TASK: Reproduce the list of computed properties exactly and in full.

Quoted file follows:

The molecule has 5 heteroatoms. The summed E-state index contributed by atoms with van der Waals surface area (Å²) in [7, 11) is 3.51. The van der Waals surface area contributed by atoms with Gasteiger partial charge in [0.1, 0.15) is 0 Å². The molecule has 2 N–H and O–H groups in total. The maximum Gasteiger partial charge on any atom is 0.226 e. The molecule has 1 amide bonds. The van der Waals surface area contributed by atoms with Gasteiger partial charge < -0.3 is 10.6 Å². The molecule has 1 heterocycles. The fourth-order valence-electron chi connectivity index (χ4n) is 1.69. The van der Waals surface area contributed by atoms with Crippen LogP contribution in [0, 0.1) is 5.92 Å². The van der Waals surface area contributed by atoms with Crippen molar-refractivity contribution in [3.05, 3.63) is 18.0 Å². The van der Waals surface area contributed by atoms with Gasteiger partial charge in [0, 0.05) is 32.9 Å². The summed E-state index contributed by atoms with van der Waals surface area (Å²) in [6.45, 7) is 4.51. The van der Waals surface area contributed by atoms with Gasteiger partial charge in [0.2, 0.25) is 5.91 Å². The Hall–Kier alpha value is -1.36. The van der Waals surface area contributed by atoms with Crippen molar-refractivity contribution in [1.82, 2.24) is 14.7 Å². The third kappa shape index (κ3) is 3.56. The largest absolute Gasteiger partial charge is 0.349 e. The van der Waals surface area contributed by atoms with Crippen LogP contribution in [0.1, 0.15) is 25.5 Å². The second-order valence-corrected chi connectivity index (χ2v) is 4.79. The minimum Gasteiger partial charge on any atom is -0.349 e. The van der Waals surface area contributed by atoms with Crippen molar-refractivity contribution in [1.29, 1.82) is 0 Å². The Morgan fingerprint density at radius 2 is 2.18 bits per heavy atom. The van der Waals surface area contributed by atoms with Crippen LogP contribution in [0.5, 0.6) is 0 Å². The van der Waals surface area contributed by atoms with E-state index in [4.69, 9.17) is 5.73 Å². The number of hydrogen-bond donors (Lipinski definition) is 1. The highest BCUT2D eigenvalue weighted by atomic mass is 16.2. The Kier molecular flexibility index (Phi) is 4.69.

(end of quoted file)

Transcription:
The molecule has 5 heteroatoms. The summed E-state index contributed by atoms with van der Waals surface area (Å²) in [7, 11) is 3.51. The van der Waals surface area contributed by atoms with Gasteiger partial charge in [0.1, 0.15) is 0 Å². The molecule has 2 N–H and O–H groups in total. The maximum Gasteiger partial charge on any atom is 0.226 e. The molecule has 1 amide bonds. The van der Waals surface area contributed by atoms with Gasteiger partial charge < -0.3 is 10.6 Å². The molecule has 1 heterocycles. The fourth-order valence-electron chi connectivity index (χ4n) is 1.69. The van der Waals surface area contributed by atoms with Crippen LogP contribution in [0, 0.1) is 5.92 Å². The van der Waals surface area contributed by atoms with Crippen molar-refractivity contribution in [3.05, 3.63) is 18.0 Å². The van der Waals surface area contributed by atoms with Gasteiger partial charge in [0, 0.05) is 32.9 Å². The summed E-state index contributed by atoms with van der Waals surface area (Å²) in [6.45, 7) is 4.51. The van der Waals surface area contributed by atoms with Gasteiger partial charge in [0.2, 0.25) is 5.91 Å². The Hall–Kier alpha value is -1.36. The van der Waals surface area contributed by atoms with Crippen molar-refractivity contribution in [1.82, 2.24) is 14.7 Å². The third kappa shape index (κ3) is 3.56. The largest absolute Gasteiger partial charge is 0.349 e. The van der Waals surface area contributed by atoms with Crippen LogP contribution in [0.1, 0.15) is 25.5 Å². The second-order valence-corrected chi connectivity index (χ2v) is 4.79. The minimum Gasteiger partial charge on any atom is -0.349 e. The van der Waals surface area contributed by atoms with Crippen molar-refractivity contribution in [1.29, 1.82) is 0 Å². The Morgan fingerprint density at radius 2 is 2.18 bits per heavy atom. The van der Waals surface area contributed by atoms with Crippen LogP contribution in [0.5, 0.6) is 0 Å². The van der Waals surface area contributed by atoms with E-state index in [4.69, 9.17) is 5.73 Å². The number of hydrogen-bond donors (Lipinski definition) is 1. The highest BCUT2D eigenvalue weighted by atomic mass is 16.2. The Kier molecular flexibility index (Phi) is 4.69.